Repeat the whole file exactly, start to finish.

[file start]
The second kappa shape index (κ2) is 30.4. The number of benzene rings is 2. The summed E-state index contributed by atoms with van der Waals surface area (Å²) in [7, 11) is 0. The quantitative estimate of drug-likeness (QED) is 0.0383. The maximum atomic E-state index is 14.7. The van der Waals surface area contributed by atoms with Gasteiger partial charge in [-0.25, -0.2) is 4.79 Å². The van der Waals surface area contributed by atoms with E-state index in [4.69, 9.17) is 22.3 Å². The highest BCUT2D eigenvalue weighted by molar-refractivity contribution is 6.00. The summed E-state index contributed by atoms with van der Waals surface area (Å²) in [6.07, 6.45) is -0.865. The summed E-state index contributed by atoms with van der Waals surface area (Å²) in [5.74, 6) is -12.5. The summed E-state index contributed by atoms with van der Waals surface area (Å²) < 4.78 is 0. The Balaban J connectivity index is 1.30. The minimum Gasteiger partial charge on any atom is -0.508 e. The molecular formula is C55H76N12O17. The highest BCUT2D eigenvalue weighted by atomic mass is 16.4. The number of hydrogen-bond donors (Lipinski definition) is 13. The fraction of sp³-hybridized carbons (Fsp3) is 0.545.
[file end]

The second kappa shape index (κ2) is 30.4. The number of benzene rings is 2. The summed E-state index contributed by atoms with van der Waals surface area (Å²) in [7, 11) is 0. The quantitative estimate of drug-likeness (QED) is 0.0383. The maximum atomic E-state index is 14.7. The van der Waals surface area contributed by atoms with Gasteiger partial charge in [-0.25, -0.2) is 4.79 Å². The van der Waals surface area contributed by atoms with E-state index in [4.69, 9.17) is 22.3 Å². The highest BCUT2D eigenvalue weighted by molar-refractivity contribution is 6.00. The summed E-state index contributed by atoms with van der Waals surface area (Å²) in [6.07, 6.45) is -0.865. The summed E-state index contributed by atoms with van der Waals surface area (Å²) in [5.74, 6) is -12.5. The summed E-state index contributed by atoms with van der Waals surface area (Å²) < 4.78 is 0. The Balaban J connectivity index is 1.30. The minimum Gasteiger partial charge on any atom is -0.508 e. The molecular formula is C55H76N12O17. The highest BCUT2D eigenvalue weighted by atomic mass is 16.4. The number of hydrogen-bond donors (Lipinski definition) is 13. The fraction of sp³-hybridized carbons (Fsp3) is 0.545.